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  34. Secular but Not Superficial: An Overlooked Nonreligious/Nonspiritual Identity.Daniel G. Delaney - 2016 - Dissertation, University of Louisville
    Since Durkheim’s characterization of the sacred and profane as “antagonistic rivals,” the strict dichotomy has been framed in such a way that “being religious” evokes images of a life filled with profound meaning and value, while “being secular” evokes images of a meaningless, self-centered, superficial life, often characterized by materialistic consumerism and the cold, heartless environment of corporate greed. Consequently, to identify as “neither religious nor spiritual” runs the risk of being stigmatized as superficial, untrustworthy, and immoral. Conflicts (...)
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  35. Believing the Self-Contradictory.Fabien Schang - 2011 - In Dariusz Lukasiewicz & Roger Pouivet (eds.), The Right to Believe: Perspectives in Religious Epistemology. pp. 127-140.
    An argument for the rationality of religious belief in the existence of God is defended. After reviewing three preconditions for rational belief, I show reasons to privilege the criterion of consistency. Taking the inconsistency of the religious belief in God and the belief in the scientific world picture as the impediment to a rational belief in God, I propose that we can overcome this objection by assuming, firstly, that God is a universal class. This allows us to put (...)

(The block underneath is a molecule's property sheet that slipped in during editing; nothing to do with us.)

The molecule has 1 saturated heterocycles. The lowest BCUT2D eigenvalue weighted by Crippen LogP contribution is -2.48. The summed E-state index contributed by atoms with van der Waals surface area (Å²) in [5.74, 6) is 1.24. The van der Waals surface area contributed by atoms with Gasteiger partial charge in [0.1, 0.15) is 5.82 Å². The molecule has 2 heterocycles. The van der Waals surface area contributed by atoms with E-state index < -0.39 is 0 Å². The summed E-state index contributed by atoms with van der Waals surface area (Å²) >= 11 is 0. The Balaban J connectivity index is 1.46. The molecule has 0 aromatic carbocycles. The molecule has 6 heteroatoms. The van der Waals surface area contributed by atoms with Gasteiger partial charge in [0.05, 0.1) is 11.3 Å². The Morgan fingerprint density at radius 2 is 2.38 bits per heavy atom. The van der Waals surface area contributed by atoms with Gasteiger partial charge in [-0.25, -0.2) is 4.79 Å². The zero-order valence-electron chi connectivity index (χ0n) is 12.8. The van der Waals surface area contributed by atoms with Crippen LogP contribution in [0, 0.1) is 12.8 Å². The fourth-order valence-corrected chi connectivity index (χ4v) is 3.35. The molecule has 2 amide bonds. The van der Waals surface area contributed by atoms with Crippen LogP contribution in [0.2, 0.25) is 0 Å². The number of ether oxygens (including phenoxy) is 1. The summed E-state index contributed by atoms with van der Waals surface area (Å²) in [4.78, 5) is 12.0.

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  36. Panmetaphoricism.Daniel Howard-Snyder - 2017 - Religious Studies 53:25-49.
    Panmetaphoricism is the view that our speech about God can only be metaphorical. In this essay, I do not assess the reasons that have been given for the view. Rather, I assess the view itself. My aim is to develop the most plausible version of panmetaphoricism in order to gain a clear view of the God it offers for our consideration.
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  37. Foreknowledge Without Determinism.Nathan Rockwood - 2019 - Sophia 58 (2):103-113.
    A number of philosophers and theologians have argued that if God has knowledge of future human actions then human agents cannot be free. This argument rests on the assumption that, since God is essentially omniscient, God cannot be wrong about what human agents will do. It is this assumption that I challenge in this paper. My aim is to develop an interpretation of God’s essential omniscience according to which God can be wrong even though God never is wrong. If this (...)
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  38. To Believe is Not to Think: A Cross-Cultural Finding.Neil Van Leeuwen, Kara Weisman & Tanya Luhrmann - 2021 - Open Mind 5:91-99.
    Are religious beliefs psychologically different from matter-of-fact beliefs? Many scholars say no: that religious people, in a matter-of-fact way, simply think their deities exist. Others say yes: that religious beliefs are more compartmentalized, less certain, and less responsive to evidence. Little research to date has explored whether lay people themselves recognize such a difference. We addressed this question in a series of sentence completion tasks, conducted in five settings that differed both in religious traditions and in (...)